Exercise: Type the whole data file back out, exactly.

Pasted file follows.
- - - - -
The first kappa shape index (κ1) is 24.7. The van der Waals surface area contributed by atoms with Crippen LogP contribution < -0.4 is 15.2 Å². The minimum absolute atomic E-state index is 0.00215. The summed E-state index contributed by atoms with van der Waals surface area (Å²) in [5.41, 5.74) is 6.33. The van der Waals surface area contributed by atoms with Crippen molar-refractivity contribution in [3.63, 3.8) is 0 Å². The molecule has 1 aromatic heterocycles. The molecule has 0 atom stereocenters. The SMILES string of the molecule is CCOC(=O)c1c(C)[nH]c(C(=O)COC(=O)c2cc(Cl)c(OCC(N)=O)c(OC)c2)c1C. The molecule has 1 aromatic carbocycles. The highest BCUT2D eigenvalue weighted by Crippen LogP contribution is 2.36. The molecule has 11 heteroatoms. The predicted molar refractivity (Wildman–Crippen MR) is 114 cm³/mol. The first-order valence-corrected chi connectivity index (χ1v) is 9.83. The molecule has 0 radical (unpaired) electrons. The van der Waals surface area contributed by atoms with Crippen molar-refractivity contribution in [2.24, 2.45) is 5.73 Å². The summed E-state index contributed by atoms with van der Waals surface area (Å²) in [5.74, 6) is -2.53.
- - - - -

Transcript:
The first kappa shape index (κ1) is 24.7. The van der Waals surface area contributed by atoms with Crippen LogP contribution < -0.4 is 15.2 Å². The minimum absolute atomic E-state index is 0.00215. The summed E-state index contributed by atoms with van der Waals surface area (Å²) in [5.41, 5.74) is 6.33. The van der Waals surface area contributed by atoms with Crippen molar-refractivity contribution in [3.63, 3.8) is 0 Å². The molecule has 1 aromatic heterocycles. The molecule has 0 atom stereocenters. The SMILES string of the molecule is CCOC(=O)c1c(C)[nH]c(C(=O)COC(=O)c2cc(Cl)c(OCC(N)=O)c(OC)c2)c1C. The molecule has 1 aromatic carbocycles. The highest BCUT2D eigenvalue weighted by Crippen LogP contribution is 2.36. The molecule has 11 heteroatoms. The predicted molar refractivity (Wildman–Crippen MR) is 114 cm³/mol. The first-order valence-corrected chi connectivity index (χ1v) is 9.83. The molecule has 0 radical (unpaired) electrons. The van der Waals surface area contributed by atoms with Crippen molar-refractivity contribution in [2.24, 2.45) is 5.73 Å². The summed E-state index contributed by atoms with van der Waals surface area (Å²) in [5.74, 6) is -2.53.